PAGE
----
Outstanding 1970s Jaguars that Redefined Style

Ever since the first Jaguar was launched in the 1930s, the famous marque has been known the world over for stunning design, ground-breaking technology and cars steeped in elegance and refinement. When you drive a Jag, you know you are in an automobile of the highest quality. Read on to find out about the best Jaguar models of the 1970s, including the car many believe to be founder Sir William Lyons’ finest hour.

Motoring Automotive History Petrolhead Zone
10 May 2022

For Jaguar, 1970 models were about quality over quantity. Sir William, known as ‘Mr Jaguar’, decided that the company’s saloon car range – Mark 2, S-Type, 420 and Mark X – was too cramped so he opted to replace them all with one of the finest luxury cars ever made – the XJ6 and it’s big brother, the XJ12. This was a car that covered all bases, leaving Jaguar’s sports car designers to focus on the last of the E-Types and the fantastic new XJ-S. Here are the best of the 1970s Jaguars.

70s Jaguars - Funky Cars for the Disco Decade

Jaguar XJ12 (Photo: Evening Standard via Getty Images)

For Jaguar, their 1970s models were a case of out with the old and in with the new. The company said goodbye to the E-Type, and retiring chairman Sir William Lyons, and hello to the XJ-S and new boss Frank ‘Lofty’ England.

Jaguar XJ6

When the Series 1 XJ6 was launched in 1968, it was one of Jaguar’s finest cars of the 1960s. The subtle updates to the Series 2 – a slightly shallower grill, a new dashboard with beautifully-designed Smiths dials, and a higher front bumper – did nothing to take away from the elegant styling of this statesman-like car. Jag dispensed with the sluggish 2.8-litre and offered the new version with their famous 3.4-litre and 4.2-litre straight-six. The XJ6 was a sumptuous and luxurious car. Smothered in walnut and leather, the XJ6 exuded sophisticated cool but with an edgy swagger that stood out as one of the very best of the 1970s Jaguars.

Jaguar XJ12

The XJ12 was a limousine so gorgeously opulent and quintessentially British that the Queen Mother herself owned one. This was outgoing chairman Sir William Lyons’ greatest achievement – setting a brief of being as luxurious as a Rolls-Royce Silver Shadow, but as affordable as the top-of-the-range Fords – and he somehow managed to create a car that improved on the superb XJ6.

As Jaguar 1970 models go, this was top of the tree. With a 0-60 time of 7.4 seconds, it was the fastest four-seater in the world. It quickly became the car by which all other grandiose luxury four-door saloons were judged. The 5.3-litre V12 was utterly glorious, as quiet as a mouse and as smooth as a fine silk scarf.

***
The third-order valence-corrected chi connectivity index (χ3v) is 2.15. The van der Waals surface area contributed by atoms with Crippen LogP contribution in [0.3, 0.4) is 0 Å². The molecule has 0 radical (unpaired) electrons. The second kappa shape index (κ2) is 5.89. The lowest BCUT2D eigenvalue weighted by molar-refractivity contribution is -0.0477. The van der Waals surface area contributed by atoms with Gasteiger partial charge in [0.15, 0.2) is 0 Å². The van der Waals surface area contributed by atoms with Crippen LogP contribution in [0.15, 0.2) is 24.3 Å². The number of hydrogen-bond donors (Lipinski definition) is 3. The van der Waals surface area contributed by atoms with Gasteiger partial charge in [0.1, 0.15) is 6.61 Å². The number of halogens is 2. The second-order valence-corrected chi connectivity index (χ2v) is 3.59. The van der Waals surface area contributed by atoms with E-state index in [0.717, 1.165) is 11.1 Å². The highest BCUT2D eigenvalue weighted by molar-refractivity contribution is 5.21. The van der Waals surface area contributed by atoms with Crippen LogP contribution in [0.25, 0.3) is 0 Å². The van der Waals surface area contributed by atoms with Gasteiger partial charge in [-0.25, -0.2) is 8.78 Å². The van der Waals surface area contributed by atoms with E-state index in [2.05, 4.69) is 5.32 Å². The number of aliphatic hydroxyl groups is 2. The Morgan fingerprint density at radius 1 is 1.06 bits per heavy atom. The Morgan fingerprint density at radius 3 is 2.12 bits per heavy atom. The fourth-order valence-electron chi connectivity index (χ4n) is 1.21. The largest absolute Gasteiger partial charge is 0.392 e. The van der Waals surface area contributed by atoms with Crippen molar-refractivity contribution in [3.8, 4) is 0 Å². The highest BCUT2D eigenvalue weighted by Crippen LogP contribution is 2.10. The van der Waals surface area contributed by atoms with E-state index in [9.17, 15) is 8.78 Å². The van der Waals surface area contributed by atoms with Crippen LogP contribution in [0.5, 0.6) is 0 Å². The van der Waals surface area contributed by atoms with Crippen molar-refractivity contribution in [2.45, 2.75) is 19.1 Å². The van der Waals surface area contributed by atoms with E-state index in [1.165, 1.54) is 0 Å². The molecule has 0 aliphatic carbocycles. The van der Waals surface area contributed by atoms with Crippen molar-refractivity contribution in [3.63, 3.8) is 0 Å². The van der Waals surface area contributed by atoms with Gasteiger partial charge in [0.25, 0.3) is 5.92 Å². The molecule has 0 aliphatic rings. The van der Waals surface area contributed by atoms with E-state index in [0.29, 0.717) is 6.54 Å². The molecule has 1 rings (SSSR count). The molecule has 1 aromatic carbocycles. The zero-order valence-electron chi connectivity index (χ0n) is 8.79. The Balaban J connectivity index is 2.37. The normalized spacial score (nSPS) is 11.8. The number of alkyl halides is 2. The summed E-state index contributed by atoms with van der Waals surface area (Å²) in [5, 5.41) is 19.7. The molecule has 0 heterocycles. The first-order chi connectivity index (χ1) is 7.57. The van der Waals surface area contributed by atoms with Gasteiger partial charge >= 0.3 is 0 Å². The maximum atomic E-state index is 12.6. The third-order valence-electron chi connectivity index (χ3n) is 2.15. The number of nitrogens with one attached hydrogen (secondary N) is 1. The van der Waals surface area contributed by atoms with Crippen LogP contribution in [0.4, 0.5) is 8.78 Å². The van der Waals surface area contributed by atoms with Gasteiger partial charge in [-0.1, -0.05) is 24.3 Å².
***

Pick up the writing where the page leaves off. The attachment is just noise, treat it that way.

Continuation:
Jaguar E-Type Series 3

In the pantheon of the world’s greatest cars, it’s hard to know where the Series 3 fits. Above all, it’s an E-Type, one of the great 70s Jaguars, but it didn’t quite hit the staggeringly high heights of the original.

Debuted in 1971 with the sensational 5.3-litre V12, and with an enlarged front grill and wider wheel arches, it somehow lost its lithe sexiness in favour of a puffier body and a hardcore engine. It stopped being a competitor of the Lamborghini Miura and had to compete with the American muscle car V8s.

It still retained its sense of theatre and remained eye candy of the highest order but middle age spread and an obsession to satisfy the American market caught up with it, and one of the greatest cars of all time was retired with full honours in 1974.

Jaguar XJ-S

Following the E-Type must have been akin to the band that went on after Queen at Live Aid. Regardless of how good you are, you’re never going to be as good as what went before. This thirsty 5.3-litre V12 – the most expensive production car Jaguar had ever sold – was launched in the middle of a global oil crisis and was marketed as a luxurious grand tourer, rather than an out-and-out sports car. It’s safe to say it wasn’t everyone’s cup of tea.

Jaguar had to move on from the E-Type and the flying buttresses, big rubber bumpers, odd-shaped headlights and docked tail were certainly a dramatic departure; it was an exceptionally refined long-distance cruiser with a silky-smooth ride. While early sales of the XJ-S were poor, it went on to become one of the best Jaguar models of the 1970s. After a production run of over 115,000, it was finally replaced only in 1996, by the XK8.

List of 1970s Jaguar Models

Jaguar E-Type 3.8 Series (Photo: Sjoerd van der Wal via getty Images)

We’ve taken a look at some of the most memorable of all the 70s Jaguars but here’s a full list of their road cars made in the 1970s.

  • Jaguar XJ6 | 1973 – 1979 | 3.4-litre straight-six | 160hp | 117mph
  • Jaguar XJ6 | 1973 – 1979 | 4.2-litre straight-six | 186hp | 125mph
  • Jaguar XJ12 | 1973 – 1979 | 5.3-litre V12 | 269hp | 147mph
  • Jaguar XJ-S | 1975 – 1981 | 5.3-litre V12 | 269hp | 150mph
  • Jaguar E-Type Series 3 | 1971 – 1974 | 5.3-litre V12 | 272hp | 146mph

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